Monday, March 17, 2008

The Other Boleyn Girl

This is a thoroughly modern film about a timeless subject – England in the time of Henry VIII. No doubt countless books have been written about the subject, and none satisfies all historians. To compress this tumultuous period in two short hours is no easy task.

I enjoyed the film from the moment the hazy titles of Focus Featurs graced the screen. The two lead actresses are icons of our times—the graceful and ever at ease Scarlet Johansson and the striking and intense Natalie Portman. Together with the gothic typeface, they set the mood for a modern interpretation of this timeless saga.

Watching this film, I remarked to myself: how unhappy these people are. The father weak in spirit and frail in nerves, hopelessly goes about the dangerous task of assigning his daughters to the king. His wife, devoid of emotion and rendered pale and colorless, senses all the dangers but fails to act. The wretched uncle enjoys not a moment of his screentime, his whole life is devoured to the politics of the court. And the two daughters, first seen basking in warm sunshine, is reduced to heartbreak, torment and death. Even Henry, first presented with such poise and presence is eventually shrivelled in isolation.

I had my doubts about Natalie Portman’s casting. Looking at the poster, I did not feel that she could adequately fill her role. She was clearly being depicted sexually, which, despite her striking beauty, is not her strength. In the film she behaved as I imagined—capably executing Anne’s mood swings, but never transcending role-play.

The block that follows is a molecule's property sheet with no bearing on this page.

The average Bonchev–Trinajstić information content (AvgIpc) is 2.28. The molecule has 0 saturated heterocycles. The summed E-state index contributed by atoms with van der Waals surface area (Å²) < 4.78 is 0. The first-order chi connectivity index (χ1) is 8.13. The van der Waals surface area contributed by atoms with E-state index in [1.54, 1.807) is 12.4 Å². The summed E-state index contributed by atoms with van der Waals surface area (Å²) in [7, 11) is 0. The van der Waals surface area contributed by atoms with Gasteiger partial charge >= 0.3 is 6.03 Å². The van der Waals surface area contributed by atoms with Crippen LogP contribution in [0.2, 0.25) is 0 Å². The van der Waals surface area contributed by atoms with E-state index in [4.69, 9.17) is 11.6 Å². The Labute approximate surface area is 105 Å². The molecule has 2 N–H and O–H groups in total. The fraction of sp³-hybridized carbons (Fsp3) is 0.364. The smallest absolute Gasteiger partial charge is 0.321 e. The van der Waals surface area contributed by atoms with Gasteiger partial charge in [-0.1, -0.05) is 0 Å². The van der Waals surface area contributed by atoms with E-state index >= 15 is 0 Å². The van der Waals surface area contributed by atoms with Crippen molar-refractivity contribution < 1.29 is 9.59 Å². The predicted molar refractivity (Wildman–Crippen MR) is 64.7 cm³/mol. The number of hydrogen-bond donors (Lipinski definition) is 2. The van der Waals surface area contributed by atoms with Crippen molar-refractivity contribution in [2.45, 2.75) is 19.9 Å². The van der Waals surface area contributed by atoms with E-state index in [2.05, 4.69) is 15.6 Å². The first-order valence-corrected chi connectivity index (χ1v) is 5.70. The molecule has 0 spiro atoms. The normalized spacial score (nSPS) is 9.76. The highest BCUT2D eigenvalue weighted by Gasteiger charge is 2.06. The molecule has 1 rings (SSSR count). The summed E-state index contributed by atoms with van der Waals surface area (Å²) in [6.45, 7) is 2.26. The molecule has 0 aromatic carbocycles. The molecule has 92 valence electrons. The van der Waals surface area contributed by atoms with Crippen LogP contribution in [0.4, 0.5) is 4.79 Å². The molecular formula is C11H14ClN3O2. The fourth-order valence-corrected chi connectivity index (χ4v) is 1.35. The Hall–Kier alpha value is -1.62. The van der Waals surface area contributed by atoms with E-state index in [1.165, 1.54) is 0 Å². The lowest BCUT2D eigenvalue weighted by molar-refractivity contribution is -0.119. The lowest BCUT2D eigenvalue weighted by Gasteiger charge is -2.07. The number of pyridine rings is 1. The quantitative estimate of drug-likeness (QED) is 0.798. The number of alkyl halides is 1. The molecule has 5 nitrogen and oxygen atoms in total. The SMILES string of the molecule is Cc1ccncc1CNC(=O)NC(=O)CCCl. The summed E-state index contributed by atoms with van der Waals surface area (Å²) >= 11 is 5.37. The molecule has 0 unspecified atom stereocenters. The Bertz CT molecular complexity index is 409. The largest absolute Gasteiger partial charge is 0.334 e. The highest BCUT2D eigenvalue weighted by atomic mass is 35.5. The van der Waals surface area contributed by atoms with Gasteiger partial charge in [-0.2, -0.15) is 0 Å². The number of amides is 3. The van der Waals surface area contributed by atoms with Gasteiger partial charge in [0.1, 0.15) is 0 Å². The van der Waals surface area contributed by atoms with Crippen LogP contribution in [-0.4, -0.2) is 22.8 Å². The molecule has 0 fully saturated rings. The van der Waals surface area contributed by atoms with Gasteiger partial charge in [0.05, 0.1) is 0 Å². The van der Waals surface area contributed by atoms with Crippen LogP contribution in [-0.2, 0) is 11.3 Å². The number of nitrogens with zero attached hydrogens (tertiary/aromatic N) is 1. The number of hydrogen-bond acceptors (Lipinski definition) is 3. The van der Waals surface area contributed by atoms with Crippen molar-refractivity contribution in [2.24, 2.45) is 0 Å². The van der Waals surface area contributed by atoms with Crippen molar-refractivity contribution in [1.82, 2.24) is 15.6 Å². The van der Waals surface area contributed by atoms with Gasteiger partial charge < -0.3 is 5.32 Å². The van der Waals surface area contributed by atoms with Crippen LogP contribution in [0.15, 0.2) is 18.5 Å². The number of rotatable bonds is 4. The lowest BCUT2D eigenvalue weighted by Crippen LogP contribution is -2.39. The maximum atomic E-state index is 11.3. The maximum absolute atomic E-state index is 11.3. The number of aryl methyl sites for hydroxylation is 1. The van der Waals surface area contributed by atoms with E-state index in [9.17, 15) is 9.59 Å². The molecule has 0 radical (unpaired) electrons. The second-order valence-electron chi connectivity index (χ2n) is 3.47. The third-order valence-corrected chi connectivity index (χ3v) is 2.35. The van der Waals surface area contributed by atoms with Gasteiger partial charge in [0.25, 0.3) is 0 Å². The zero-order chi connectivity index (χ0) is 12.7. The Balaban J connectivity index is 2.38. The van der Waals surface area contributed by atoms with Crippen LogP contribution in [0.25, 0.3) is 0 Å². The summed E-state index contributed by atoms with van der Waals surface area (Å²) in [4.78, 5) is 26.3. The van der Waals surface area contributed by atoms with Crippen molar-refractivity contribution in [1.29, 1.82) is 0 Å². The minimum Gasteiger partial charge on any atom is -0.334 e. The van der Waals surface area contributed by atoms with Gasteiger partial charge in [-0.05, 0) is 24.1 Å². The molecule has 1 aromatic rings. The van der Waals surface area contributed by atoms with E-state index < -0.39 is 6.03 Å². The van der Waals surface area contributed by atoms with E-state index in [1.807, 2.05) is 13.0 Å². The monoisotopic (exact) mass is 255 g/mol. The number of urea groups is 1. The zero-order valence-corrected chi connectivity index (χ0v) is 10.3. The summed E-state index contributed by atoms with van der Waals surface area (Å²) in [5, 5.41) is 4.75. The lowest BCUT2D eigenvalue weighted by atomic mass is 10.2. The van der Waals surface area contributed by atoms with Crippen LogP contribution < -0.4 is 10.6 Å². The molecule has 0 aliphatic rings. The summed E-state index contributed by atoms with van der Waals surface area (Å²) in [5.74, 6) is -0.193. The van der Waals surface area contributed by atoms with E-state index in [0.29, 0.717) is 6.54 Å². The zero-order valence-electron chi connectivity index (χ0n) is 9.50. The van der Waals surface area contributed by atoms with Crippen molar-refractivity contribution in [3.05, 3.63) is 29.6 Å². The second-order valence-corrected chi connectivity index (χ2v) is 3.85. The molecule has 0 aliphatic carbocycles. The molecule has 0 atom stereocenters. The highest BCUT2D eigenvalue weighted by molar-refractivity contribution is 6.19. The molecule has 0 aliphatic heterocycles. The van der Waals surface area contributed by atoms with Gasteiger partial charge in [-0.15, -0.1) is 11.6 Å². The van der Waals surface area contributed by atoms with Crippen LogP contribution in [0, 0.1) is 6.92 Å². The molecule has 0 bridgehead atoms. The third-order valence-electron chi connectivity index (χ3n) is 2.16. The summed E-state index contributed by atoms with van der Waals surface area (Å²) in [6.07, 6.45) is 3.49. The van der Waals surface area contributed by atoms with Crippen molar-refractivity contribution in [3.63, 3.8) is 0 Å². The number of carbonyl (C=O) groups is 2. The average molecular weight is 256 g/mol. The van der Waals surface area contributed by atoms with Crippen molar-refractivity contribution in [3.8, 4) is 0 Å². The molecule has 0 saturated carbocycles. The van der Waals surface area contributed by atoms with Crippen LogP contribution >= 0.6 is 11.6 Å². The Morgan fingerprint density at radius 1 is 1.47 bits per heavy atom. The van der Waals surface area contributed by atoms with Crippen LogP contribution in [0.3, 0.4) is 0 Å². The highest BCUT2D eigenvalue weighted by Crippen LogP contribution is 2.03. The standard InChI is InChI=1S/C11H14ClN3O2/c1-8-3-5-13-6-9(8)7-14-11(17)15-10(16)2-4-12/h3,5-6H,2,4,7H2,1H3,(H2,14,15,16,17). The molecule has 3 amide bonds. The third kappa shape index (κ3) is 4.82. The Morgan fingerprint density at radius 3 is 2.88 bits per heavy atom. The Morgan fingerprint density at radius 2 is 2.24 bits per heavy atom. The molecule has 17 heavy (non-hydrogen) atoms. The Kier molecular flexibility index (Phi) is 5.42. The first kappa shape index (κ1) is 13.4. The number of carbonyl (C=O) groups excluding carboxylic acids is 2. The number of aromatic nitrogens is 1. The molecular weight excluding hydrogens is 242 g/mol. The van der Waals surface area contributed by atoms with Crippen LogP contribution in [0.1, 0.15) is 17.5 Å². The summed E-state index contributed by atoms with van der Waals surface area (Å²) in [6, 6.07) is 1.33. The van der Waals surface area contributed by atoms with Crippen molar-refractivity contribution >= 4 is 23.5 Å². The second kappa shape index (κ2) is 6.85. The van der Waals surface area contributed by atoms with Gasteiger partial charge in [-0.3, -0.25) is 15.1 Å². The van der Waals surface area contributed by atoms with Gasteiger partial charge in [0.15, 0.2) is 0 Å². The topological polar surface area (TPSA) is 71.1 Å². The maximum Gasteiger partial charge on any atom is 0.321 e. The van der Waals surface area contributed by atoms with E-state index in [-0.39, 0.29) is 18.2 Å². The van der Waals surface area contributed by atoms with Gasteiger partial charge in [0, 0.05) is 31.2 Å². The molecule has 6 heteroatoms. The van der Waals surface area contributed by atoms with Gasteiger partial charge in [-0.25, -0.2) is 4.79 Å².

Scarlet was much more comfortable in her role. She was never strained, and her unassuming looks melded with her character. So gentle and satisfying was the scene when she woke in the arm of Henry that for a moment I believed this would last.

It is curious how Henry could like two women of such contrast. If he truly fell for Mary’s simplicity and warmness, how could he be attracted to the dark and manipulative nature of Anne?

This film will go down as another Focus Features classic. This is truly one of my favourite studios, turning out a distinct style of films that are stylish, intelligent and approachable.

Historians will find plenty of reasons to scoff at this film. I enjoyed it.



Nancy said...

I avoided the film, even though I love the Tudor period, because I simply could not imagine those two healthy, big-faced American girls as Boleyns, and also because the Cate Blanchett "Elizabeth" (the first one) was so idiotic and vulgar. But now that you've recommended it I'll try it. I look forward to seeing if Hollywood got anything about the history right, because to me that's the delight of a period piece: not that it must be all scholarly and accurate, but that it acknowledges a different time produced different people. Were there any scenes in The Other Boleyn Girl, for example, that showed the characters doing anything religious?

I look forward to it ....

Giacomo said...

Hmm, I'm not sure you'll like it then. I walked in the theater knowing nothing about the film. I only made the connection with Elizabeth toward the end of the film.

I actually really enjoyed the first Elizabeth so my recommendation here should be taken with extreme caution! ;)

Elizabeth: The Golden Age, now that was pretty idiotic.